There is really no other way the questioning could have gone if they were plumbing the Tippit murder, and Oswald was denying it. Yet, it is completely missing from the interrogation notes and reports. And that makes the interrogation of Lee Harvey Oswald the weirdest police interrogation there ever was.
I hate to say this, but it appears that I am the only person in 54 years who has noticed that Oswald's alibi for the Tippit murder is completely missing from the public record. And believe me, if I find out that I am wrong about that, and someone else has noted it, I will be delighted. I would very much like to think that somebody did.
And keep in mind that as soon as police accuse someone of a crime, his or her mind immediately goes to his or her alibi.
"What??? You think I did it???? When did it happen? 6 PM? I was nowhere near that place at 6 PM. At 6 PM, I was at DaVinci's Italian restaurant with my friend Sally. She'll confirm it. So will the waiter."
So, we had a situation where an innocent person (Oswald) was being accused of at least one murder (Tippit's) in which his alibi would have been spontaneously generated, and yet, after more than half a century, we still don't know what his alibi for the Tippit murder was.
Now, does that bother you? It should bother you. It bothers me.
So, what did Oswald say? I suspect he said that he was in the Texas Theater at 1:15 when the Tippit murder occurred. So, what's the next logical question? It's: how'd you get there?
They had him at his room. He changed his pants. He wore grey pants that morning, and he was wearing black pants when he was arrested. So, he definitely went to his room and changed his pants. And there is no reason to doubt that he got there the way he said he did, by bus and by cab. So, how did he get from his boarding room to the Texas Theater, a distance of almost exactly one mile?
Well, if we put aside Butch Burroughs claiming to see Oswald in the theater at 1:07, one can walk a mile in 15 minutes. But, John Armstrong has cited good reasons to doubt that Oswald did that. First, although you can walk a mile in 15 minutes, when you're walking on cityscape, there are red lights, stop signs, and at every intersection, even if there is no light, a pedestrian has to wait until traffic has cleared and it's safe to cross. So, even if one is walking at 4 mph pace (which is brisk) it doesn't mean that you will actually get to your destination at that speed. Second, somebody would have seen him. It was a gorgeous afternoon in terms of weather. Obviously, Kennedy's death put a pall over everything, but nonetheless, there were people out and about, as well as automotive traffic. Look at how many witnesses there were to Tippit's murder. So, if Oswald had walked a mile in broad daylight, it's likely that somebody would have remembered seeing him.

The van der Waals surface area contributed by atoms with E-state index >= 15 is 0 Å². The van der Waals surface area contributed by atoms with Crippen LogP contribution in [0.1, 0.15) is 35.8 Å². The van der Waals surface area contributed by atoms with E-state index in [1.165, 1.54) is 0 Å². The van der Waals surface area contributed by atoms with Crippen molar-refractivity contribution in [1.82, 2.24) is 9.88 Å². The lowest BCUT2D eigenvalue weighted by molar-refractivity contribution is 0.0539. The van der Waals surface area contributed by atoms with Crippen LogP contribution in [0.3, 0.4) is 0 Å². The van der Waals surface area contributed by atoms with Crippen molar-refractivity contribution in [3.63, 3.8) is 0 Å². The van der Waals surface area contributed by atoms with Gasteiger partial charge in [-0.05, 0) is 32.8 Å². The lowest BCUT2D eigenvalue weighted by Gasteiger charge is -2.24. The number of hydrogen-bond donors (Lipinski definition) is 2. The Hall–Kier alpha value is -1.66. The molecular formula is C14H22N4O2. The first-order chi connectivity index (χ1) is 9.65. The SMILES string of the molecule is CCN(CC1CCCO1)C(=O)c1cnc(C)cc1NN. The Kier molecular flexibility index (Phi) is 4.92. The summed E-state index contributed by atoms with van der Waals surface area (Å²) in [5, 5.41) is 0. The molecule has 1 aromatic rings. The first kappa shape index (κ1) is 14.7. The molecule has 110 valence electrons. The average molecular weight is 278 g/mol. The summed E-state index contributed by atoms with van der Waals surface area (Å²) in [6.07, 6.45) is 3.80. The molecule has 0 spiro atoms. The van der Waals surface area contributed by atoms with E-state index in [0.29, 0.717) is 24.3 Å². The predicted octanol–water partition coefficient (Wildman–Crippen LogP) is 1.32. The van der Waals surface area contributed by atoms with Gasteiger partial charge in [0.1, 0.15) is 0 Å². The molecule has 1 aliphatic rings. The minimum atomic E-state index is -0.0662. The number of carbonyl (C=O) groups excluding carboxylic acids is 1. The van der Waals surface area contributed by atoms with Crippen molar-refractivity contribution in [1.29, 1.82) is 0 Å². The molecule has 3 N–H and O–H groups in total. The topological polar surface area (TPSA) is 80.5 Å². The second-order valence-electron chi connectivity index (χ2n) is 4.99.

And then, when you put Butch Burroughs claim about seeing Oswald at 1:07 to Jim Douglass back in (which is one of the most important interviews to occur in the whole JFK assassination saga) there is compelling reason to believe that Oswald was driven to the theater. Who drove him? It's all speculation. Was it a police officer? Was it Tippit himself? The timing allows for it. Again, it's all speculation. But, if Oswald said he was driven to the Texas Theater by a police officer, I can imagine why none of his interrogators wrote it down, and why all became mum about what Oswald said about it. Whatever Oswald said about how he got to the theater, it must have been extremely exonerating. Because: why else wouldn't they mention it? It makes no sense for it to be missing.
So, that's the reality of the situation- a gaping hole in the record. And it's very existence is very disturbing. What were they hiding? What did Oswald tell them about how he got to the theater? You can't say they forgot to ask him. Whatever it is, they did not want to tell us. Bookhout and Hosty posted their joint report on November 23 when Oswald was still alive, and they didn't say a word about Oswald's odyssey. It's probably because they didn't want the gaping hole to stick out.